Adams Papers
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From John Adams to Mercy Otis Warren, 6 May 1785

To Mercy Otis Warren

Auteuil May 6. 1785


My Son would go home, very improperly without a Letter to Mrs Warren, whose Virtues and Accomplishments his Father has so long admired.1

The Time is at length come in which the United States of America are to have a Minister at the Court of Great Britain. a time foretold by the Prophets and Seers, and Dreamers of Dreams but never, untill very lately Stedfastly believed by any to be so near at hand. it is much to be wished that they could have had one, to general Satisfaction in America, and more respectable in many Points than the Person on whom the lot has fallen. it is Fortune, and Figure, Birth & Grace Titles and Ribbons that make Impressions on Courtiers, and Succeeds with the fair, as they Say. This is true in a Sense. But how do they Succeed? Why to be earnestly courted to every Ball, every Entertainment, every Horse Race and Gaming Table, and perhaps to receive certain others Favours which shall be nameless. but all this at the Expence of incessant Fatigue, and Chagrin, to the consumption of all his Time and an Inattention to Business and neglect of all his Duties. this is a Success of which our Country has no Occasion, and for which her humble Minister has no Ambition. He has not the less Reason however to wish that he had more Advantages, and better qualifications for the Service, and above all that he had firmer Health, and better Spirits, Since he will probably meet with enough to try the strongest Nerves. if you consider the Groups upon Groups of Tories and Refugees in that Country in the Variety of their shapes and shades of their Colours, the Numbers of Emmissaries from other Parts of Europe, the Concourse of unexceptionable Americans, the impassioned English Scotch and Irish, all watching his Motions and most of them wishing and contriving his Fall whatever lustre in the Eyes of some People there may be in the Feather of being the first Minister to England, You Madam will easily see, that his Situation is more to be dreaded and pitied than envied. All this however does not distress him. His Age is too far advanced and his Character too fixed, to have any Apprehension of being drawn into any intentional Fault or imposed on to betray the Interest of his Constituents. He will therefore have no Penalties to apprehend but the loss of his Place, and to this Idea he is perfectly reconciled.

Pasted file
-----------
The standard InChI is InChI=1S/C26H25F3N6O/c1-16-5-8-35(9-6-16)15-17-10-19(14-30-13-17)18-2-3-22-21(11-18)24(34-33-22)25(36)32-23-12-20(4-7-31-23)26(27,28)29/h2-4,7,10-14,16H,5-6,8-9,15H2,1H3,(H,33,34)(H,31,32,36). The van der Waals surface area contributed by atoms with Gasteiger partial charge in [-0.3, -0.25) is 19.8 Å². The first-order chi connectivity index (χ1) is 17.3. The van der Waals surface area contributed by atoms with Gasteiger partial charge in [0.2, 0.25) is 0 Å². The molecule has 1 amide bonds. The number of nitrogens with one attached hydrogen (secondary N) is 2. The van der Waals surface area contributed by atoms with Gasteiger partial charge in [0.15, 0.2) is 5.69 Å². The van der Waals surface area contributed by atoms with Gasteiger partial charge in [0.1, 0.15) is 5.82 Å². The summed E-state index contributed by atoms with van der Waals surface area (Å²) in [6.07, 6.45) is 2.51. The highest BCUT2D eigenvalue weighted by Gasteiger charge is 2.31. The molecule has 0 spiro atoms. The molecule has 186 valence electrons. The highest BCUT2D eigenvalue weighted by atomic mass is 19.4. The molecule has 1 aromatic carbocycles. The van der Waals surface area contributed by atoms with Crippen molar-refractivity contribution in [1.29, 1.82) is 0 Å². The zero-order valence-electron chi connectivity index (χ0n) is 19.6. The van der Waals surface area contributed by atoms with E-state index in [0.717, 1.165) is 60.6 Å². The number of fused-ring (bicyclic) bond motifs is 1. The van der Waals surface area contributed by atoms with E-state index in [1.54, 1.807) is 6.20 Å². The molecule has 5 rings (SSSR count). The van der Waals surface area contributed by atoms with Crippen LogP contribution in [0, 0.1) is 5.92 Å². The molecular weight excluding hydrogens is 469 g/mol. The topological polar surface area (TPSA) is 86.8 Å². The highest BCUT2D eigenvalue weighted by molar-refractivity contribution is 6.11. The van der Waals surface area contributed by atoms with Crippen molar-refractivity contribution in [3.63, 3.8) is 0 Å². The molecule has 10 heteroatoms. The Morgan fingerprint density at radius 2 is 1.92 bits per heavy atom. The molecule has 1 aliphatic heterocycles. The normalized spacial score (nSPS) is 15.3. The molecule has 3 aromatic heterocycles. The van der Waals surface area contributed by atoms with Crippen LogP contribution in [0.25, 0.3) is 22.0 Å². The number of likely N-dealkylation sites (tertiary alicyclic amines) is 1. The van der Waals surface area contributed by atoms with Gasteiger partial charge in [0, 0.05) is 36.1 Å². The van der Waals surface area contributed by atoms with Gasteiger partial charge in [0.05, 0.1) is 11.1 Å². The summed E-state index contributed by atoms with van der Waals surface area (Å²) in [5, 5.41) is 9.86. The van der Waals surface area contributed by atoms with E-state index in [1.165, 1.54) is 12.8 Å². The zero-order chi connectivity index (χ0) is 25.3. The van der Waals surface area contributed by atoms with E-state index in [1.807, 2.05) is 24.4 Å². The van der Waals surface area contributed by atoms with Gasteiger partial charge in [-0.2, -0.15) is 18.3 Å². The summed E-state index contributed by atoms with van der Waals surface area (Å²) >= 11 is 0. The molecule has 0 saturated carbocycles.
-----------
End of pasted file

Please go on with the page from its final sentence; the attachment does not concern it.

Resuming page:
When shall I have the Pleasure to hear again of my Friend Warren in public? his Retreat has been a great Mortification and misfortune to me. Yet I cannot blame him, for I catch myself wishing myself on the next Hill, half a dozen times in a day. I hope however to hear by some of the next opportunities that he is again called to the Service of his Country.— I am anxious to know if Mr Dana is to be again in publick at home or abroad. I hope he will not be Suffered to retire too. Our Country has not Such Characters to Spare from her most important Employments.

I promise myself from Mr Gerrys Attendance in Congress, all those changes for the better in the Management of the general Affairs of the Union, which I have often Seen proceed from the Clearness of his Head and the Goodness of his Heart.

I know of Scarcely any Man of more Address, more Industry or Perseverance. He never appeared in Congress without a great Influence. He deserves to stand higher in the Estimation of the Massachusetts, than he has appeared to me at this distance to stand. He has merited more of that State than I am afraid they know of.

But I am wandering into Speculations which may be Suspected of Impertinence. be pleased to present my best Respects to Mr Warren, and believe me with / the greatest esteem, Madam Your / most obedient servant

John Adams

RC (MB); internal address: “Madam Warren”; endorsed: “Hon. Jno Adams / Auteuil May 6th 1785”; and in another hand “Auteuil May 6 1785 / John Adams—” LbC (Adams Papers); APM Reel 107.

1JQA probably delivered this letter on 27 Aug. when he visited the Warren residence at Milton (JQA, Diary description begins Diary of John Quincy Adams, ed. David Grayson Allen, Robert J. Taylor, and others, Cambridge, 1981–. description ends , 1:313).

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